The transducer housing 10 is associated with a mounting bracket 20, comprising a face plate 21 and two vertical side plates or ears 22. A plurality of mounting holes 23 are formed in the bracket face plate 21 to facilitate the mounting of the bracket 20 on the transom 31 of a boat hull by means of suitable wood screws 24, as generally indicated in FIG. 1.

The transducer housing 10 is mounted on the bracket 20 by means of a bolt 40. The housing 10 is positioned between the cars 22 of the bracket so that the hole 14 in the forward or leading end of the transducer is axially aligned with the holes 25 in said ears. The bolt is fed through these aligned holes to assemble the transducer housing to the bracket. In addition, a toothed or knurled washer 41, a split lock washer 42, and a nut 43 are also carried by the bolt 40. In assembled condition, the knurled washer is located between a side face of the transducer housing and an adjacent inside face of a bracket ear 22, the nut 43 is threaded on the end of the bolt, and the split lock washer 42 is located between the nut and an outside face of an car 22, all as shown in FIG. 4. Thus, when the nut is tightened on the bolt, the knurled washer 41 provides a bite between the transducer housing 10 and the bracket ear 22, to prevent relative rotation therebetween on the bolt, and the lock washer prevents loosening of the nut and bolt assembly.

The optimum operational orientation of the transducer housing 10 is with its bottom surface level and parallel with the bottom 32 of the hull 30. Therefore, with the transducer housing and bracket preassembled, and the nut and bolt assembly loose, the bracket is positioned on the transom 31 to effect the stated alignment between the transducer housing and the hull bottom, and screws 24 are driven into the transom through holes 23 to afiix the bracket. The transducer housing is then aligned with the boat hull bottom, and the nut and bolt are tightened.

When this kind of an underwater extension is provided from the stern of a boat, rapid progress of the boat through the water tends to drive a stream of water through the space between the leading edge of the transducer housing and the adjacent face plate 21 of the bracket, with a force that causes the water to shoot up in a spray known as a rooster tail. A significant feature of the present invention is to avoid the rooster tail effect. This result is accomplished by a particular construction and relation of parts, involving the leading edge of the transducer housing, and the location of the hole 14 adjacent said leading edge of the transducer housing along with the location of the transducer mounting holes 25 in the side faces or ears of the bracket. The leading edge 15 of the transducer housing is shaped as an arc having its center of curvature at the axial center of hole 14. In addition, the radius of this curvature is substantially equal to the perpendicular distance from the centers of both holes 25 in the two ears 22 to the surface of face plate 21 in bracket 20. In this way, leading edge 15 of the transducer housing is brought into contact with the surface of face plate 21 in bracket 20 when the transducer housing and bracket are assembled, thereby substantially eliminating any gap therebetween and effectively preventing any rooster tail spray.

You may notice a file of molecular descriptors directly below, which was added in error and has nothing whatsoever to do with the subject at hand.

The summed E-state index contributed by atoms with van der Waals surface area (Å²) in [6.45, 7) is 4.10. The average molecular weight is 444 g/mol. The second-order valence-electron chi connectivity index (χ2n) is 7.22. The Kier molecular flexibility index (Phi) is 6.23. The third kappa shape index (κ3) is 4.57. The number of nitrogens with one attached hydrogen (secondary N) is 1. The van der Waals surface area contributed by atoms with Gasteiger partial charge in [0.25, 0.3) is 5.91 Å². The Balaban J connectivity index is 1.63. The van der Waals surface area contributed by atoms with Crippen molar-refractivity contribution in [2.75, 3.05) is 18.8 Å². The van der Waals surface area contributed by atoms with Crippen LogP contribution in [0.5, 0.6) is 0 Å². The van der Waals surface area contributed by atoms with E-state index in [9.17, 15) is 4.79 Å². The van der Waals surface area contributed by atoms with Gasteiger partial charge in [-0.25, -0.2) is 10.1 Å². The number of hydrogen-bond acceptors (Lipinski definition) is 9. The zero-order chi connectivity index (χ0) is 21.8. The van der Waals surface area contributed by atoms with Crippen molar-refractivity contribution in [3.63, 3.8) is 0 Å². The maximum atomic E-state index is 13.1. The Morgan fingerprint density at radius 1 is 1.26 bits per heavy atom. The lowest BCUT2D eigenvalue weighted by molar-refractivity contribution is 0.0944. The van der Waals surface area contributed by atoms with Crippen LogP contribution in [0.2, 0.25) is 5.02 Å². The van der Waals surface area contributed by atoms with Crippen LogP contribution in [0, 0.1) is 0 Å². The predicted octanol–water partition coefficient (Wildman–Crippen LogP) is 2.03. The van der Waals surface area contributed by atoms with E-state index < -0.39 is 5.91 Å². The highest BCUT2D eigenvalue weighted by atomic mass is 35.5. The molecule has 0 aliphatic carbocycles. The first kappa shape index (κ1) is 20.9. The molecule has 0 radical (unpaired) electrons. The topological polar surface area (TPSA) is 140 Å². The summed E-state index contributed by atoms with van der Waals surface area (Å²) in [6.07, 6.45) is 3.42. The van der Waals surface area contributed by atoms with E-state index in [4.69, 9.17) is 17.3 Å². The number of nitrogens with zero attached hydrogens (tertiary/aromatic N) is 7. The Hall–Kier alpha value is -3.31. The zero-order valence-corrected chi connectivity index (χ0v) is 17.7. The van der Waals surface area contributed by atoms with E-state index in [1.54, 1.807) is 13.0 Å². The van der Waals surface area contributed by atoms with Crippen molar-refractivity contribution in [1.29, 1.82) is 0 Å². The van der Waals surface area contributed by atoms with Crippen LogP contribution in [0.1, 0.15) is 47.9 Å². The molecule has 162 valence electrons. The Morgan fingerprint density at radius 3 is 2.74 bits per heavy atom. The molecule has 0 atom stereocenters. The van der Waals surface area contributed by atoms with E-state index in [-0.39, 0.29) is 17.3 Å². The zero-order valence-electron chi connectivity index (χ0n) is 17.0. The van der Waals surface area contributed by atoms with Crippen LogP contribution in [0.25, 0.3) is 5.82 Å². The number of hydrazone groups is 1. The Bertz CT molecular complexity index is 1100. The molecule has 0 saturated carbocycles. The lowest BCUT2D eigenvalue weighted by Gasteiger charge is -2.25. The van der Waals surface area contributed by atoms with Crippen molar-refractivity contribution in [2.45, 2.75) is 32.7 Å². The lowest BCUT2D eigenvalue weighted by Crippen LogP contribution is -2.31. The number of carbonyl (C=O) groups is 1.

The angle between the transom 31 and the bottom or keel line 32 is different for different boat hulls. Therefore, when the transducer housing 10 is aligned with the bottom of a given hull, the angle between the housing 10 and face plate 21 of the bracket 20 varies depending upon the particular hull design. However, because the arc of the leading edge curvature is located about the axis of hole v14 as a center, and bceause the holes 25 in ears 22 are spaced from the surface of face plate 21 by a distance equal to that radius of curvature, contact between edge 15 and face plate 21 is maintained for all practical angles between the transducer housing 10 and the bracket 20. This fact is readily observed from a comparison of the orientations shown in FIGS. 1 and 3.

The foregoing specific embodiment is presented merely as exemplary of the invention, and various modifications will be apparent to those skilled in the art. Accordingly, such variations and modifications as are embraced by the spirit and scope of the appended claims are contemplated as being within the purview of the present invention.

What is claimed is:

1. An underwater transducer and bracket assembly, for mounting the transducer on the transom of a boat hull, comprising a transducer housing having a leading edge and having a transverse hole therethrough adjacent to said leading edge, a bracket having a face plate adapted to be secured to a transom and two side plates projecting therefrom, each side plate having a hole therethrough, and assembly means passing through said side plate holes and said transducer housing hole for joining said housing body and bracket with an adjustable angular relation therebetween, said leading edge being substantially arcuate about the axis of said housing hole as a center, and the perpendicular spacing of the centers of said side plate holes from said face plate being substantially equal to the radius of curvature of said leading edge.